Summary Of Battle Royal By Ralph Ellison

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Originally published as a short story before being the first chapter of Invisible Man by Ralph Ellison, “Battle Royal” depicts the struggle of African Americans in a society majorly dominated by white. The story presents a young African-American man who struggles to find his own identity and who is confronted to the hardship of the white community. Although Ralph Ellison makes numerous references to Booker T Washington and his idea of assimilation, he is using imagery such as the death of the grandfather, the battle royal, and the dream to demonstrate the limits of this idea.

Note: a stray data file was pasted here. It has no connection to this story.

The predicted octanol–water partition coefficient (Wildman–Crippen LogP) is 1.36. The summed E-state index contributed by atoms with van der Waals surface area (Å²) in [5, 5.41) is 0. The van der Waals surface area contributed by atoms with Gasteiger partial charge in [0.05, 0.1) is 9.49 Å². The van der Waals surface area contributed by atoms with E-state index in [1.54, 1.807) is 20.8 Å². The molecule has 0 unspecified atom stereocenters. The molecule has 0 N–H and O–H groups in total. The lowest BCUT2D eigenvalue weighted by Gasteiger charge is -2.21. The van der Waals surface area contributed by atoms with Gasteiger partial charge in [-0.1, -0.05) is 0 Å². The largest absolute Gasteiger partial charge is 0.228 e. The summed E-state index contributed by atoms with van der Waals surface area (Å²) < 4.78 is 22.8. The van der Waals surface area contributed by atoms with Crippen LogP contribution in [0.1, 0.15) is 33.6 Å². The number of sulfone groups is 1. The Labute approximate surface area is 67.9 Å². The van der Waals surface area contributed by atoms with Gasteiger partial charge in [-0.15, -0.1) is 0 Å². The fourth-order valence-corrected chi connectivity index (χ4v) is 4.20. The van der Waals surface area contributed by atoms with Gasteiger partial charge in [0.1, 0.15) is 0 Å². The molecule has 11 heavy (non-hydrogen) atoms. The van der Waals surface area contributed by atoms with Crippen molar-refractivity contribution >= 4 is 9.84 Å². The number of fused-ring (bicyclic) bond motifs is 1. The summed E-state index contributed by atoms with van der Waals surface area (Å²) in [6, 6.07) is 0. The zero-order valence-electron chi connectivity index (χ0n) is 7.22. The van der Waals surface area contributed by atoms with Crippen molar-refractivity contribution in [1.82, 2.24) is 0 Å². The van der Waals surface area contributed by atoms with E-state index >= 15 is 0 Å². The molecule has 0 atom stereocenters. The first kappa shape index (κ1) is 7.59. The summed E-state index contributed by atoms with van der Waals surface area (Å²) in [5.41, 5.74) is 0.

Ralph Ellison presents the first limitation in the politics of assimilation by Booker T. Washington through the imagery of the narrator’s grandfather’s death. According to Corey Seaton, Washington believes that: “it [was] through industry and accumulation of wealth that Blacks can gain the rights suffrage and equality” (1). In other words, Washington believed that black people should not protest racial discrimination. They should instead accept their position and do vocational works to achieve equality. In “battle royal”, the limit of this politics is described by the grandfather in these terms: “I never told you, but our life is a war and I have been a traitor all my born day, a spy in the enemy’s country ever since I gave my gun in the reconstruction” (Ellison 1211). By using the grandfather’s last words to the narrator, Ellison tells his audience that despite following the recommendation of Booker T

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